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Chemistry LibreTexts

4: The Periodic table

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    • 4.1: The Periodic Table
      The chemical elements are arranged in a chart called the periodic table. Some characteristics of the elements are related to their position on the periodic table.
    • 4.2: Elements- Defined by Their Number of Protons
      Scientists distinguish between different elements by counting the number of protons in the nucleus. Since an atom of one element can be distinguished from an atom of another element by the number of protons in its nucleus, scientists are always interested in this number, and how this number differs between different elements. The number of protons in an atom is called its atomic number (Z). This number is very important because it is unique for atoms of a given element.
    • 4.3: Looking for Patterns - The Periodic Table
      Certain elemental properties become apparent in a survey of the periodic table as a whole. Every element can be classified as either a metal, a nonmetal, or a metalloid (or semi metal). A metal is a substance that is shiny, typically (but not always) silvery in color, and an excellent conductor of electricity and heat. Metals are also malleable (they can be beaten into thin sheets) and ductile (they can be drawn into thin wires).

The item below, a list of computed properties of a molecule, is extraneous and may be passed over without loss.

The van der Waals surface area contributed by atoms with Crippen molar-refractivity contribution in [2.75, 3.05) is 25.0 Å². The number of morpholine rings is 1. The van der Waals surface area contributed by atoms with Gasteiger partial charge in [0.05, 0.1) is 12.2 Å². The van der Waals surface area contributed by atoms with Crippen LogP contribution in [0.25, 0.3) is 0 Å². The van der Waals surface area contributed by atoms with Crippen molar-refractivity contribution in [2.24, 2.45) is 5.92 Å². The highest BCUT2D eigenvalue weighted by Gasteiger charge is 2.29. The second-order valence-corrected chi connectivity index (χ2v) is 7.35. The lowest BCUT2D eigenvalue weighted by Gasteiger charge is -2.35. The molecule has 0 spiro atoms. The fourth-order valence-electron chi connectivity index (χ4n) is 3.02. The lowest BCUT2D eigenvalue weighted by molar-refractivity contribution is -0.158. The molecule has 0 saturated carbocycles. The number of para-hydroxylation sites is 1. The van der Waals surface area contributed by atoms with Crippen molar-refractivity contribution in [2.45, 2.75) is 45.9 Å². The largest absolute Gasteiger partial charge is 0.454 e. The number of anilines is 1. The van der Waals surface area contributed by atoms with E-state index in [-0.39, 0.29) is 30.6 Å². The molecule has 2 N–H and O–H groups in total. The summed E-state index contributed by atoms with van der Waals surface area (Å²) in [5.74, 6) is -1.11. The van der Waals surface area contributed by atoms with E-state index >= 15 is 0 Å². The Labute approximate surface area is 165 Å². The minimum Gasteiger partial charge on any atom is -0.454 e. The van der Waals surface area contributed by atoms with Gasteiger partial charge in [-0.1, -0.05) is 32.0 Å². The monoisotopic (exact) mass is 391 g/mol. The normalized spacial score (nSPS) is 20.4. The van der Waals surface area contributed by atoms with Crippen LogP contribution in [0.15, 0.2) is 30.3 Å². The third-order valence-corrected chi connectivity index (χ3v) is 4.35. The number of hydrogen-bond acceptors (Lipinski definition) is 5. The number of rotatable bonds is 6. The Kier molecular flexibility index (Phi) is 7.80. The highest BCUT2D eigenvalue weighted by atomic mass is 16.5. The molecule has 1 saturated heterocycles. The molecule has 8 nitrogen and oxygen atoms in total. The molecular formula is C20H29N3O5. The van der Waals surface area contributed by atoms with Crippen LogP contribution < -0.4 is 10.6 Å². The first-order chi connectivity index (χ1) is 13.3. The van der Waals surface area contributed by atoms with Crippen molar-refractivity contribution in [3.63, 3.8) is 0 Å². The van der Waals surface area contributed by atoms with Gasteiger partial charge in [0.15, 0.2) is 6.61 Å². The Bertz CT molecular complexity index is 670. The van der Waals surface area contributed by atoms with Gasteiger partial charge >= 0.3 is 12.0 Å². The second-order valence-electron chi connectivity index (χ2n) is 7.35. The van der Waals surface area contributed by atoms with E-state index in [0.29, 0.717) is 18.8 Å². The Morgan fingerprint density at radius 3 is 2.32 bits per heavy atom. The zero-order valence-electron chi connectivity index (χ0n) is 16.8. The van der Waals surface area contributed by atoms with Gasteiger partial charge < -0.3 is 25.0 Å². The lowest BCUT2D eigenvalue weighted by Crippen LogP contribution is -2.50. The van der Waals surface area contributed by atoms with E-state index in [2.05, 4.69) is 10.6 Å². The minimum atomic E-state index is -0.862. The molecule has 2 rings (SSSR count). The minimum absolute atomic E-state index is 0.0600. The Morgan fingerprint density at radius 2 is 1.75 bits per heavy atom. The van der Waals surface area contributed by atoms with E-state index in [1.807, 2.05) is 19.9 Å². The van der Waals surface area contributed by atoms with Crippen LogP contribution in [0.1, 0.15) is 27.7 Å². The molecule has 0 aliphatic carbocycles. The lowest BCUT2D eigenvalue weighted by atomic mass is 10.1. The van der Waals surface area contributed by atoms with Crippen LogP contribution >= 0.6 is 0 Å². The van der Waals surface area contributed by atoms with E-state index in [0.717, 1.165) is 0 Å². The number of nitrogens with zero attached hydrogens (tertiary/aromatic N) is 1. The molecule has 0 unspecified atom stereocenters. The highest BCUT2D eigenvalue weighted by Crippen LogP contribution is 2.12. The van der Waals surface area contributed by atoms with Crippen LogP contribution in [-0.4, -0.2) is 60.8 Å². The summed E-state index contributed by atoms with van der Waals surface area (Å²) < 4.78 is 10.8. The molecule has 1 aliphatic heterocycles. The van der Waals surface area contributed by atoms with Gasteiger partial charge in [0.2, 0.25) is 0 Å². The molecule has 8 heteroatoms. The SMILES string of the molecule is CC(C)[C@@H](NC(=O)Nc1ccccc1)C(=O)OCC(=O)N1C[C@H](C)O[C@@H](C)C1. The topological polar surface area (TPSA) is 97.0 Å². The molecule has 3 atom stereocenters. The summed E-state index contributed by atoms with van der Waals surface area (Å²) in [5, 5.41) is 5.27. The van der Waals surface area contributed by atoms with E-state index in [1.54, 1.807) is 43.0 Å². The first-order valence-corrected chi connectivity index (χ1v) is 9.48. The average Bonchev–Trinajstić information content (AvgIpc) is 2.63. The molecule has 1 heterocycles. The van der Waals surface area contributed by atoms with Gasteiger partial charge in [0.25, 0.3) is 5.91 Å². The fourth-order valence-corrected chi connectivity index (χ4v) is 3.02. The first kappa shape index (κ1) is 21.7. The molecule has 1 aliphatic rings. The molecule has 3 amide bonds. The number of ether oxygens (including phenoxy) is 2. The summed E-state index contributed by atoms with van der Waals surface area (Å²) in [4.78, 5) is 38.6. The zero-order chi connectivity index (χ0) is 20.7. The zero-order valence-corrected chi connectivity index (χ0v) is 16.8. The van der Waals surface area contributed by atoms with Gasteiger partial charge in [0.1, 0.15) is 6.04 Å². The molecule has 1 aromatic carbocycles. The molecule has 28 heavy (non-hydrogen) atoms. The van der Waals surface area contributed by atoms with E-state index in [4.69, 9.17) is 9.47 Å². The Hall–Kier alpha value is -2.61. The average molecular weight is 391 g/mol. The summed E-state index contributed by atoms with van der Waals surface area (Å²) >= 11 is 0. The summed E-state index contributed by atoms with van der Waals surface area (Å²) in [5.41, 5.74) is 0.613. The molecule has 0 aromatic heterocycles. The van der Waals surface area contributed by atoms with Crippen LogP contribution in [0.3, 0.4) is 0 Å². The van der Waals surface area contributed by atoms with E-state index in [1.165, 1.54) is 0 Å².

• 4.4: Isotopes - When the Number of Neutrons Varies
      All atoms of the same element have the same number of protons, but some may have different numbers of neutrons. For example, all carbon atoms have six protons, and most have six neutrons as well. But some carbon atoms have seven or eight neutrons instead of the usual six. Atoms of the same element that differ in their numbers of neutrons are called isotopes. Many isotopes occur naturally.
    • 4.5: Atomic Mass- The Average Mass of an Element’s Atoms
      In chemistry we very rarely deal with only one isotope of an element. We use a mixture of the isotopes of an element in chemical reactions and other aspects of chemistry, because all of the isotopes of an element react in the same manner. That means that we rarely need to worry about the mass of a specific isotope, but instead we need to know the average mass of the atoms of an element.